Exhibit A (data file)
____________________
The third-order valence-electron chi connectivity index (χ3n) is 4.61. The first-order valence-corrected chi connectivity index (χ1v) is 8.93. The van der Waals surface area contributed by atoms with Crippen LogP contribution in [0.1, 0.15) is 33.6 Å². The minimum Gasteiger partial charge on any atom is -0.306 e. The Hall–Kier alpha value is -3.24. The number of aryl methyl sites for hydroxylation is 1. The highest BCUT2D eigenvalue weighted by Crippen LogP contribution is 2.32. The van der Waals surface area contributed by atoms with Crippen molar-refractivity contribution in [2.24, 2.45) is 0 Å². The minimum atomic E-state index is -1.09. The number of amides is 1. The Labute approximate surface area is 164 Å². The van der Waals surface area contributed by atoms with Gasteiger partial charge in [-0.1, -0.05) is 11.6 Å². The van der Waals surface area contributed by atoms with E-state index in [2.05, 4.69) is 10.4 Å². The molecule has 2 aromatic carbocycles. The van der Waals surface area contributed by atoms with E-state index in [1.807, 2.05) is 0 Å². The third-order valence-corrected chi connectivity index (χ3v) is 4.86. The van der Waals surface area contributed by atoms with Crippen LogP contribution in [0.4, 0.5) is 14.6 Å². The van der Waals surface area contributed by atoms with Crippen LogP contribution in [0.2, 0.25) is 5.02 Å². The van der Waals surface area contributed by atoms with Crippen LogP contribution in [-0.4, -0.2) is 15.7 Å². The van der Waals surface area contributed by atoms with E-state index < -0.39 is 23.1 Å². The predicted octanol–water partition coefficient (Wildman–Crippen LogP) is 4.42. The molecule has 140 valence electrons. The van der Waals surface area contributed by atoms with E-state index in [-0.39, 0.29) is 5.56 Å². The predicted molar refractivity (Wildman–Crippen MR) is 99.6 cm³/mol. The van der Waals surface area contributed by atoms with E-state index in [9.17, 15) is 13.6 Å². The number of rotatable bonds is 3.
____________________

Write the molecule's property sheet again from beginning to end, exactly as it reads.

The third-order valence-electron chi connectivity index (χ3n) is 4.61. The first-order valence-corrected chi connectivity index (χ1v) is 8.93. The van der Waals surface area contributed by atoms with Crippen LogP contribution in [0.1, 0.15) is 33.6 Å². The minimum Gasteiger partial charge on any atom is -0.306 e. The Hall–Kier alpha value is -3.24. The number of aryl methyl sites for hydroxylation is 1. The highest BCUT2D eigenvalue weighted by Crippen LogP contribution is 2.32. The van der Waals surface area contributed by atoms with Crippen molar-refractivity contribution in [2.24, 2.45) is 0 Å². The minimum atomic E-state index is -1.09. The number of amides is 1. The Labute approximate surface area is 164 Å². The van der Waals surface area contributed by atoms with Gasteiger partial charge in [-0.1, -0.05) is 11.6 Å². The van der Waals surface area contributed by atoms with E-state index in [2.05, 4.69) is 10.4 Å². The molecule has 2 aromatic carbocycles. The van der Waals surface area contributed by atoms with E-state index in [1.807, 2.05) is 0 Å². The third-order valence-corrected chi connectivity index (χ3v) is 4.86. The van der Waals surface area contributed by atoms with Crippen LogP contribution in [0.4, 0.5) is 14.6 Å². The van der Waals surface area contributed by atoms with Crippen LogP contribution in [0.2, 0.25) is 5.02 Å². The van der Waals surface area contributed by atoms with Crippen LogP contribution in [-0.4, -0.2) is 15.7 Å². The van der Waals surface area contributed by atoms with E-state index < -0.39 is 23.1 Å². The predicted octanol–water partition coefficient (Wildman–Crippen LogP) is 4.42. The molecule has 140 valence electrons. The van der Waals surface area contributed by atoms with E-state index in [-0.39, 0.29) is 5.56 Å². The predicted molar refractivity (Wildman–Crippen MR) is 99.6 cm³/mol. The van der Waals surface area contributed by atoms with E-state index in [9.17, 15) is 13.6 Å². The number of rotatable bonds is 3.